And while registration for third parties is low, turnout among those voters is higher than for the other parties. 18% of the Peace and Freedom Party and 33% of Libertarians voted. That indicates a stronger desire among their supporters to participate in the democratic process, but guess what?

You’re out. One and done. Thanks for playing, and have a safe drive home.

Yup, the third parties, along with the runner-up Ds and Rs, and the nondescript “NPs”, are toast. Tossed to the side. This is what “open” and “top-two” primaries get you: thrown to the side of the road. In Oregon, the small parties don’t even participate in May primary (it’s a formality). Libertarians, Greens, Independents, Progressives, Constitutionalists — they get to remain part of the process until Election Day. They’ll get the occasional media coverage, sometimes be part of debates, have the chance to talk to Jeff Mapes now and then. They have no hope in hell of winning a seat in the Legislature or any other major race, but they remain a part of the process all the way through to November.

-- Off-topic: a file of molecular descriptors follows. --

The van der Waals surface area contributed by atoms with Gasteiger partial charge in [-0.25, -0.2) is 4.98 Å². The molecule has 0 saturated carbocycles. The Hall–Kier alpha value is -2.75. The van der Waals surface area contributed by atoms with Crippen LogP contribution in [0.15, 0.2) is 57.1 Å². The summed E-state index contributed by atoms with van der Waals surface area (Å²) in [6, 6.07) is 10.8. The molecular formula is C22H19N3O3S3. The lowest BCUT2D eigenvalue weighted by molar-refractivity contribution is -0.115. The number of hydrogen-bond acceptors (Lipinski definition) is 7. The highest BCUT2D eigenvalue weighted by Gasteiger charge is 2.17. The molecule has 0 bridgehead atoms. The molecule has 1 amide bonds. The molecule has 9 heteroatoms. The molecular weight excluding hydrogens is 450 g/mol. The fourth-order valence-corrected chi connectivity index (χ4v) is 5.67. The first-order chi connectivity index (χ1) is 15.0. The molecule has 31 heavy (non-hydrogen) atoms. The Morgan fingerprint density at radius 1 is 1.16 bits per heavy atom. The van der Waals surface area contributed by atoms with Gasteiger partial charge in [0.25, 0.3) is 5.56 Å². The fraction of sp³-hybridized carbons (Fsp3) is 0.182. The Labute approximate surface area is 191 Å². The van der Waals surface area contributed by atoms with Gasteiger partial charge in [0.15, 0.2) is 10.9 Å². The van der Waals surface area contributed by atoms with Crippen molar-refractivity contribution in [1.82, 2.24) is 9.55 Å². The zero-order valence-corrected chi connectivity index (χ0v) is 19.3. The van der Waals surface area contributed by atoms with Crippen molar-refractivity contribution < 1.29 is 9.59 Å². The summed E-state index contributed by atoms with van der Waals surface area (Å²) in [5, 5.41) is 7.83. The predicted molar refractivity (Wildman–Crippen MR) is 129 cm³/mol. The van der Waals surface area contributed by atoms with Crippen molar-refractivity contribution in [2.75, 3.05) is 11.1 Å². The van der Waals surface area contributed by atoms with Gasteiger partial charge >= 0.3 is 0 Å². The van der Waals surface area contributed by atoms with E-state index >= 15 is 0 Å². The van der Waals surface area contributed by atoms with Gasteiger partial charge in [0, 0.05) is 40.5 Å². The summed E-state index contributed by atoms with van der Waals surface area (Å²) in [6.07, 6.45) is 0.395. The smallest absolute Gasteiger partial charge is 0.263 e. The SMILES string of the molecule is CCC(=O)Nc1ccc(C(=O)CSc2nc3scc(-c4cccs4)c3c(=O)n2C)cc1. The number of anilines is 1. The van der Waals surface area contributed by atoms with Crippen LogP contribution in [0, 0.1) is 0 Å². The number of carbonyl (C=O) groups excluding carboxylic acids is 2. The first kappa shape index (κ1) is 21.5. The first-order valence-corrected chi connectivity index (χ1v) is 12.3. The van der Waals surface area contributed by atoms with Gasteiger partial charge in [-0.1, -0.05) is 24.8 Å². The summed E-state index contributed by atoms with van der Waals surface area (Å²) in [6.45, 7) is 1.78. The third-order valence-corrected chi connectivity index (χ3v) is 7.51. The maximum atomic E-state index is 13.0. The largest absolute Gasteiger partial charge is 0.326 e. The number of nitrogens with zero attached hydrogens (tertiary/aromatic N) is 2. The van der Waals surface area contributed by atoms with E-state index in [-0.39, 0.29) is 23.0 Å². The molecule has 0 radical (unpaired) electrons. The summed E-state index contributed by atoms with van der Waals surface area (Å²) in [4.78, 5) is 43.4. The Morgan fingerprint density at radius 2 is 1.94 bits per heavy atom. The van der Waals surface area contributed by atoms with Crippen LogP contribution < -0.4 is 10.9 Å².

Steve Collett, CD 36 Libertarian? Hit the road, Jack.

Maria Montano, CD 36 Peace and Freedom? Buh-bye.

Roozee, Pilot, Chamness: Don’t let the door hit you on the ass on your way out.

This is not democracy. This is power-grabbing. The most aggressive Democrat came in first, a rich Republican bought his way to second place, and the Secretary of State came in third. Granted, under the old system, that outcome would unlikely be changed, but this one little difference would be true:

The small parties would not be roadkill.

Also, you would not have a final runoff with two Dems, and that’s a strong possibility here. After the late votes have been counted, Bowen could finish second. But instead of losing the Democratic nomination, as was true before Prop 14 (which instituted this system), she’d simply be the other participant in the runoff.

And the Republicans would be roadkill as well.

Democracy is not served by limiting participation. I don’t care if a party has any chance of winning an election; I don’t care if everything they stand for is offensive to me (Constitution Party; Progressive (so-called) Party; GOP). I don’t care if it costs more. We say over and over that American liberty and democracy is something worth giving our lives for. A few bucks is a far smaller price. But California, and our neighbors to the north, have decided to toss aside democracy and openness for a system that marginalizes small parties even more.